Imagine that it's a warm summer day and that you are on route to the zoo. Your child has been expressing for weeks that they really want to go, and you have finally been able to carve out the time in your schedule to make this happen. All of a sudden you catch a glimpse of your child curling up in a ball. "What could this possibly be about", you wonder as you KNOW that she had eight hours of sleep last night and a good breakfast. All of a sudden, she tells you. "I don't want to go to the zoo!" She exclaims. "The animals there are scary, and there are WAY too many people there." As much as you don't want to admit it, there is a part of you that feels completely flabbergasted. She has been talking about going to the zoo ALL WEEK. If this exchange sounds familiar to you and you have found yourself frustrated in these types of circumstances, know that you are NOT alone. Here are three techniques that you can use to calm an anxious child that promote collaboration and problem solving capacities as well as help children to feel less overwhelmed by the feelings that they have.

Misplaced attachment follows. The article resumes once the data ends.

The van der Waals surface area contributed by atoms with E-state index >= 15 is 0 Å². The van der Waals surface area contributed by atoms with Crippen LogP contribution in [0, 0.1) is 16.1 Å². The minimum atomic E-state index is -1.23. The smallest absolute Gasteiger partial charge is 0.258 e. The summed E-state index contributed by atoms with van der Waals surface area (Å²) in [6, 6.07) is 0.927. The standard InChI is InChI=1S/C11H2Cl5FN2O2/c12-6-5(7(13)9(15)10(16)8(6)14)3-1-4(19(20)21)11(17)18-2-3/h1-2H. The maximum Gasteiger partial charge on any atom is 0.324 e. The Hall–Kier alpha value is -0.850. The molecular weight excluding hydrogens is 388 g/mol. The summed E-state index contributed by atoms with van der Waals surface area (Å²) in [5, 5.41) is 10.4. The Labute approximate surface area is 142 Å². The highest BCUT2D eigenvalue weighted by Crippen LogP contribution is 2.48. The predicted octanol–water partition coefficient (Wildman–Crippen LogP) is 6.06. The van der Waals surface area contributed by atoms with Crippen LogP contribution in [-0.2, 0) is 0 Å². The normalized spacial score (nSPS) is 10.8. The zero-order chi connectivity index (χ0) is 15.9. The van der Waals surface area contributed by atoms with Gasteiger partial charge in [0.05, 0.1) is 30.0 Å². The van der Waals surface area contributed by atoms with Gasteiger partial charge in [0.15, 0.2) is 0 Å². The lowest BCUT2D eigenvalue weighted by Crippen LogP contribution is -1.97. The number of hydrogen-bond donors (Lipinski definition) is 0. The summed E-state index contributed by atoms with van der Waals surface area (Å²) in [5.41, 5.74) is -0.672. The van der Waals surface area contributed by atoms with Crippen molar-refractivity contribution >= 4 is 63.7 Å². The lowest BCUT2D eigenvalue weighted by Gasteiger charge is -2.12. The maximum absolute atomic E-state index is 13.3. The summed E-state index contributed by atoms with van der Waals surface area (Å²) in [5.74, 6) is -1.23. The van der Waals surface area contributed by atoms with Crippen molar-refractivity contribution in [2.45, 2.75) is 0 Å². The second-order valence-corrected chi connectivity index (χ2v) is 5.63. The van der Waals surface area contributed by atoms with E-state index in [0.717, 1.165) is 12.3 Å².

For younger children, it can be helpful to have them give their bad feelings a silly name, and to teach kids to "boss" those feelings around. This is a way to give children agency over their feelings and not feel as overwhelmed and out of control by what they are feeling. Ex: "Go away ___ you are making me feel bad!"
This can also be accomplished by having your child create a character to represent what they are worried about, and have them 'teach' that character ways to manage what they are worried about. In the right circumstance, this can give an anxious child just enough 'distance' from a situation to see that there are multiple solutions to solving the problem in front of them. For example, in the case of the zoo, ask your child what they would tell their 'worry character' if that character was scared about going to the zoo.
When possible, have your child write out what they are worried about on a piece of paper, crumple up the paper and then throw it out. Then, work with your child to write a "new story". Children who are worried usually have a 'story' in their mind about how a situation is going to work out and you can play a pivotal role in helping them to write a "new end" to their story. Ex: "The noise upstairs isn't a robber, it is a person just like us. Let's say go say hello to him so you can see that he isn't someone to be afraid of. "